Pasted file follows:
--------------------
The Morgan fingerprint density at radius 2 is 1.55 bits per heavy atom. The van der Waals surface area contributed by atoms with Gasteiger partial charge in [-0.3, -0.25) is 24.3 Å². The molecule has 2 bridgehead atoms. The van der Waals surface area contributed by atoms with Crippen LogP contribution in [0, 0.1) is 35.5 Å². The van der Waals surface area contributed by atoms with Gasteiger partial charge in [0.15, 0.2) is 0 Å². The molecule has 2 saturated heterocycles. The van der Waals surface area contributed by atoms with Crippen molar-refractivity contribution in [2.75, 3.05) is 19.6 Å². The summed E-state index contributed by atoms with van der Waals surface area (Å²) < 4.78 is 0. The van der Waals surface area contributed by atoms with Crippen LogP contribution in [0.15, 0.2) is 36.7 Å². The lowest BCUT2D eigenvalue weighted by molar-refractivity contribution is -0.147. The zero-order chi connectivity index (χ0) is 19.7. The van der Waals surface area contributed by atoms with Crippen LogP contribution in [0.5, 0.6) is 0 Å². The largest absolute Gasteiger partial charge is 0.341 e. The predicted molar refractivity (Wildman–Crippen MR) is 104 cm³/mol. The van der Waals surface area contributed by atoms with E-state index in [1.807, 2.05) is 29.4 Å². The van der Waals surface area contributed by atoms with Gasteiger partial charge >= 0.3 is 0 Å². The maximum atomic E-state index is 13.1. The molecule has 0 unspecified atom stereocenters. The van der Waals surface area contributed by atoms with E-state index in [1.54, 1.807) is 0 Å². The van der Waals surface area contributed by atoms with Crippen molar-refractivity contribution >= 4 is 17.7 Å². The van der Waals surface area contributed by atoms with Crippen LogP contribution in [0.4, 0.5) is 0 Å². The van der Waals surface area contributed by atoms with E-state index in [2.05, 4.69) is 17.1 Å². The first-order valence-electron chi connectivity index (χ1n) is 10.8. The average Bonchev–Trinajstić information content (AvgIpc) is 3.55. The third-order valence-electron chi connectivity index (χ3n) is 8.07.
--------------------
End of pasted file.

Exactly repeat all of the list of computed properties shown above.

The Morgan fingerprint density at radius 2 is 1.55 bits per heavy atom. The van der Waals surface area contributed by atoms with Gasteiger partial charge in [-0.3, -0.25) is 24.3 Å². The molecule has 2 bridgehead atoms. The van der Waals surface area contributed by atoms with Crippen LogP contribution in [0, 0.1) is 35.5 Å². The van der Waals surface area contributed by atoms with Gasteiger partial charge in [0.15, 0.2) is 0 Å². The molecule has 2 saturated heterocycles. The van der Waals surface area contributed by atoms with Crippen molar-refractivity contribution in [2.75, 3.05) is 19.6 Å². The summed E-state index contributed by atoms with van der Waals surface area (Å²) < 4.78 is 0. The van der Waals surface area contributed by atoms with Crippen LogP contribution in [0.15, 0.2) is 36.7 Å². The lowest BCUT2D eigenvalue weighted by molar-refractivity contribution is -0.147. The zero-order chi connectivity index (χ0) is 19.7. The van der Waals surface area contributed by atoms with Crippen LogP contribution in [0.5, 0.6) is 0 Å². The largest absolute Gasteiger partial charge is 0.341 e. The predicted molar refractivity (Wildman–Crippen MR) is 104 cm³/mol. The van der Waals surface area contributed by atoms with E-state index in [1.807, 2.05) is 29.4 Å². The van der Waals surface area contributed by atoms with Gasteiger partial charge >= 0.3 is 0 Å². The maximum atomic E-state index is 13.1. The molecule has 0 unspecified atom stereocenters. The van der Waals surface area contributed by atoms with E-state index in [1.54, 1.807) is 0 Å². The van der Waals surface area contributed by atoms with Crippen molar-refractivity contribution >= 4 is 17.7 Å². The van der Waals surface area contributed by atoms with Crippen LogP contribution in [0.4, 0.5) is 0 Å². The van der Waals surface area contributed by atoms with E-state index in [2.05, 4.69) is 17.1 Å². The first-order valence-electron chi connectivity index (χ1n) is 10.8. The average Bonchev–Trinajstić information content (AvgIpc) is 3.55. The third-order valence-electron chi connectivity index (χ3n) is 8.07.